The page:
Sildiarhiiv: git

GIT merge-svn

How to use GIT to merge two SVN branches

TL;DR: Download the git-merge-svn script here

I’ve been using git for years now but had to start using SVN for some projects. I found that GIT is good enough Subversion client too, especially as I retain the ability to commit often and rebase my work on top of commits from other devs (on the SVN side).

The only question arose – can I merge two SVN branches so that GIT log will show the merge?

The git-svn manual states that one should avoid all git clone|merge|pull|push activity when using git-svn.

But git log does show merge history that was created in Subversion – how does it do that?


Subversion does not support actual merge of branches (more like cherry-picking), but since version 1.5 Subversion supports the svn:mergeinfo property that is used to track what has been merged into this folder previously.

Digging some more into the matter, I found out that GIT supports setting svn:mergeinfo property on the SVN branch when dcommit‘ing:

NB! the svn:mergeinfo is overwritten with whatever is given on the command-line, so be careful to list previous merges too.

While more recent git version added the config parameter to automatically set this property:

I had some troubles with the automatic mergeinfo – for one reason or the other GIT calculated it wrong and I couldn’t get it to work.

SOLUTION: git-merge-svn

To automate the process, I wrote a shell script git merge-svn which can be used to merge two SVN branches with correct svn:mergeinfo set on the dcommit.

The script handles both situations:

  • the branch is not merged in git – will do git merge beforehand
  • the branches have been already merged in git (but not in SVN) – will traverse until previous ancestor for the merged commit revisions.

UPDATE: Thanks theantway and haraldreingruber for patches – the script now:

  • always does full merge (no fast-forward) so that SVN can fully understand and
  • does not die on first merge (no previous mergeinfo)

Download the git-merge-svn script here

Example usage

With this script I was able to produce these merges solely on git-side and retain the merge info so that GIT graph shows the log nicely:

git-merge-svn result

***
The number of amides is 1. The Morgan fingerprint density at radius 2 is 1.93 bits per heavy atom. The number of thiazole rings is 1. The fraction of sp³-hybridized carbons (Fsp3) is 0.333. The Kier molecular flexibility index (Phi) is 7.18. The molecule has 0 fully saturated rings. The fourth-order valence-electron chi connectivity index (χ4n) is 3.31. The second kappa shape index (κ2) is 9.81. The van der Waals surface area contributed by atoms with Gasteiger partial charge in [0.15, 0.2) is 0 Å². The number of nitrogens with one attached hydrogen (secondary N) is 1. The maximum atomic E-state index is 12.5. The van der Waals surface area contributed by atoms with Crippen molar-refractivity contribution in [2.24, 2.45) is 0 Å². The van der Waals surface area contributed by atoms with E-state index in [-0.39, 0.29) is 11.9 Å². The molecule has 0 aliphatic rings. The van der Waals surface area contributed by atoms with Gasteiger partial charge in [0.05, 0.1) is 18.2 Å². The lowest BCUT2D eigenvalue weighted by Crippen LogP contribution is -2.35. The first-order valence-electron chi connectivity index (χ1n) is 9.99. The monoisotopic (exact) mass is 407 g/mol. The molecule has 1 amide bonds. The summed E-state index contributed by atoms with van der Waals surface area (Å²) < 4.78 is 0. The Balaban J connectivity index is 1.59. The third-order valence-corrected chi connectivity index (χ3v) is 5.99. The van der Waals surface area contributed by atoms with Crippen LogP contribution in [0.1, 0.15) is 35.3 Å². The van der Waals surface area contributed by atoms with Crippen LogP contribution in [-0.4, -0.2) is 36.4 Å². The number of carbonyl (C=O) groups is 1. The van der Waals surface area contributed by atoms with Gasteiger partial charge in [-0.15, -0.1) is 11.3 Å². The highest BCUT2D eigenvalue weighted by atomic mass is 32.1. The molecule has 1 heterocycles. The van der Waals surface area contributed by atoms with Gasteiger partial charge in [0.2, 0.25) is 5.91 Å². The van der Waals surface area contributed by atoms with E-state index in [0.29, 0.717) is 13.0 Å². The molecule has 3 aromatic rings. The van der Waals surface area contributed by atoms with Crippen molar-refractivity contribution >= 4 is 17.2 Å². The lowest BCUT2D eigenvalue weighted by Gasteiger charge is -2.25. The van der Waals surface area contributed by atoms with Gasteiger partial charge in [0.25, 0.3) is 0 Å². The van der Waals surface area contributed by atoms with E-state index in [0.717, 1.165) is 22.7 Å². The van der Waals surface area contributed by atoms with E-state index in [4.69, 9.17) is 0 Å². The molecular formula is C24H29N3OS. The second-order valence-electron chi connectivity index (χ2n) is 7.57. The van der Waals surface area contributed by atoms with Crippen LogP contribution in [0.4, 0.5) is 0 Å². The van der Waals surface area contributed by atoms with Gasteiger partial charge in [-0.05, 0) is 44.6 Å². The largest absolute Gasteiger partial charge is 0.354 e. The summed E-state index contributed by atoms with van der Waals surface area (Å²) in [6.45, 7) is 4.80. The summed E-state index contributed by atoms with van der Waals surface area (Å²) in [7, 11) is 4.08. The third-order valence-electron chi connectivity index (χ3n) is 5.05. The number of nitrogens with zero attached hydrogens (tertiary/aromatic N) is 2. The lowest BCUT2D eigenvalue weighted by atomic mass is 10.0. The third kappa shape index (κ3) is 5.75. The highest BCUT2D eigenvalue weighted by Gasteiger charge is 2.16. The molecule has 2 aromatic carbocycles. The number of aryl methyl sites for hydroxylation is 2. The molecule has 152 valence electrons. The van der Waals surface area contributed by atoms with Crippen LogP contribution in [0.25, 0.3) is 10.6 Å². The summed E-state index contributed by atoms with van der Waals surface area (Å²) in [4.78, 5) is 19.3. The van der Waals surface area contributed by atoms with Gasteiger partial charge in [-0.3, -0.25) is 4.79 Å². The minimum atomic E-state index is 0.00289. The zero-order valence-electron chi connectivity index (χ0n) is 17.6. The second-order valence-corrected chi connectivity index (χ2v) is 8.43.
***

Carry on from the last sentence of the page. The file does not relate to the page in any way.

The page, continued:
1. Make some commits on devel6
  2. dcommit devel6 to SVN (required to get SVN revision numbers for the commits)
  3. check out testtunk6 – yes, I know I made a typo in the name ;-)
  4. git merge-svn devel6

The last commant outputs:

Ruby (on Rails) toolchest for Windows users

Setting up solid Ruby on Rails developer box based on Windows can be tedious task. More so than on other platforms, because vanilla Windows is meant for end user and lacks proper development tools that exist on other platforms. But fear not, there are many good people out there that have jumped through multitude of hoops to get different parts of the ecosystem working. All that remains is to build a solid foundation for developmer from them. Jätka lugemist

git terminal graph with branch names

I have searched several times how to produce graph tree in terminal similar to Gitk or other GUI visualizers. Compiling the knowledge in this StackOverflow question together, I came up with the following command:

UPDATE: I added author name to the end of line in bold so that you can blame people quicker.

UPDATE 2: I changed the command to use Git color codes instead of ANSI to ease reading

This produces graph shown on the image.

(Unfortunately the %d placeholder does not support separate colors for local and remote branches, as --decorate itself does, which would be even better.)

To make it useful, I have aliased all of this for a much shorter command git tree, which can be done with the following git config line:

NB! Notice the two sets of quatation marks.

Git reset –merge

Or how to reset a merge commit?

If just after a merge commit you recognized that it was actually “git rebase” that you wanted to do, then your friend is:

git reset –merge 14c1d90c3e

where the target commit is the one preceding the merge.

But when reset is not an option?

But if you found the faulty merge after several other commits (or after pushing to remotes), resetting is not so good idea or won’t work at all. In that case refer to How to Revert Faulty Merge in the HowTo.